Secrecy is the intent of the secret trust. Sometimes, the deception bites back as in a will which seems to give the property outright to the trustee with no reference to a secret trust.

How to prove such a thing; how does one contradict the terms of a formal document like a will?

For this, there is a fire extinguisher on the wall, marked equity, that litigants may reach for. The secret trust may be proven by use of verbal evidence (parol evidence) even to contradict the face of a valid will.

In a 1929 English case, Blackwell, Justice Sumner wrote:

"In itself the doctrine of equity, by which parol evidence is admissible to prove what is called fraud in connection with secret trusts, and effect is given to such trusts when established, would not seem to conflict with any of the Acts under which from time to time the Legislature has regulated the right of testamentary disposition."

In that same case, another judge (Justice Warrington) added:

"It has long been settled that if a gift be made to a person or persons in terms absolutely but in fact upon a trust communicated to the legatee and accepted by him, the legatee would be bound to give effect to the trust, on the principle that the gift may be presumed to have been made on the faith of his acceptance of the trust, and a refusal after the death of the testator to give effect to it would be a fraud on the part of the legatee.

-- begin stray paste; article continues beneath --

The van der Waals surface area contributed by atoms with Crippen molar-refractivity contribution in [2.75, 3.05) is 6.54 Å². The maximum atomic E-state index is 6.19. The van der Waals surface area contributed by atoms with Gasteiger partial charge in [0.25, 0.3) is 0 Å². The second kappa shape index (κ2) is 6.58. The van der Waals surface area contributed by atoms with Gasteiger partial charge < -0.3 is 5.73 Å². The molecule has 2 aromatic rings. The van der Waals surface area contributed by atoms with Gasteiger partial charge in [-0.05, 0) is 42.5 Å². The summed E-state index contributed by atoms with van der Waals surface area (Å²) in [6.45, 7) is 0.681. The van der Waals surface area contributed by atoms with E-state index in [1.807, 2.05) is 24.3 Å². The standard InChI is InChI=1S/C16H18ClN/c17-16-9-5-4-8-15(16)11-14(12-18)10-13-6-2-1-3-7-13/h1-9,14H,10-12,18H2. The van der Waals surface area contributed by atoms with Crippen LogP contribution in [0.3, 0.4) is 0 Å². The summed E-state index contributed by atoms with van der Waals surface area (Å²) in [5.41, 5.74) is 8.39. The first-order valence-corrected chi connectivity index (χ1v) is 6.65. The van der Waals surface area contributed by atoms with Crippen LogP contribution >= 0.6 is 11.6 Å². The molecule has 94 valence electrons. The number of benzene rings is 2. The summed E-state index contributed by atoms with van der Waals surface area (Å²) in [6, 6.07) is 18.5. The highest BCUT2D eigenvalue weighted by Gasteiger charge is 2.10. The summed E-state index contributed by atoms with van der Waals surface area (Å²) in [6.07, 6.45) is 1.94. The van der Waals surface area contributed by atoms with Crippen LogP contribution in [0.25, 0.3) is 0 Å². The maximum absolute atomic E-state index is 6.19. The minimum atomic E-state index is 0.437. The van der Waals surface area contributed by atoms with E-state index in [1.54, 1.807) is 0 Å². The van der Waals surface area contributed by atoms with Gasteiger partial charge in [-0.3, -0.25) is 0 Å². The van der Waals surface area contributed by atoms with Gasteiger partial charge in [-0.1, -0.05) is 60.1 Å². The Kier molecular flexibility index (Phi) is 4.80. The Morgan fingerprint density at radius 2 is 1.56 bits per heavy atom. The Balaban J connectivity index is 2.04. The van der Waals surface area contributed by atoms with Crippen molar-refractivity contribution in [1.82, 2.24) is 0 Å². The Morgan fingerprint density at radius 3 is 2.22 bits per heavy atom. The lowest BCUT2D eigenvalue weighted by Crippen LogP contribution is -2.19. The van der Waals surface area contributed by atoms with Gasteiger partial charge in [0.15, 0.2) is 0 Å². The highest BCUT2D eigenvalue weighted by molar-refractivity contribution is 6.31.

"Of course in these cases the trust is proved by parol evidence, and such evidence is clearly admissible. It is also settled that in such cases it is immaterial whether the trust is communicated and accepted before or after the execution of the will, inasmuch as in the latter case the testator, if it had not been accepted, might have revoked the will....

"I think the principle on which this doctrine is founded is that the parol evidence is not adduced for the purpose of altering or affecting the will itself, the legatee still takes under the will, but is under a personal obligation the breach of which would be a fraud on the testator…"

But parol evidence is almost by definition weak as with money whirling around in the judicial air, it is hard to find good, verbal evidence of the intentions of a person deceased. Hence, the greatest weakness of a verbal secret trust.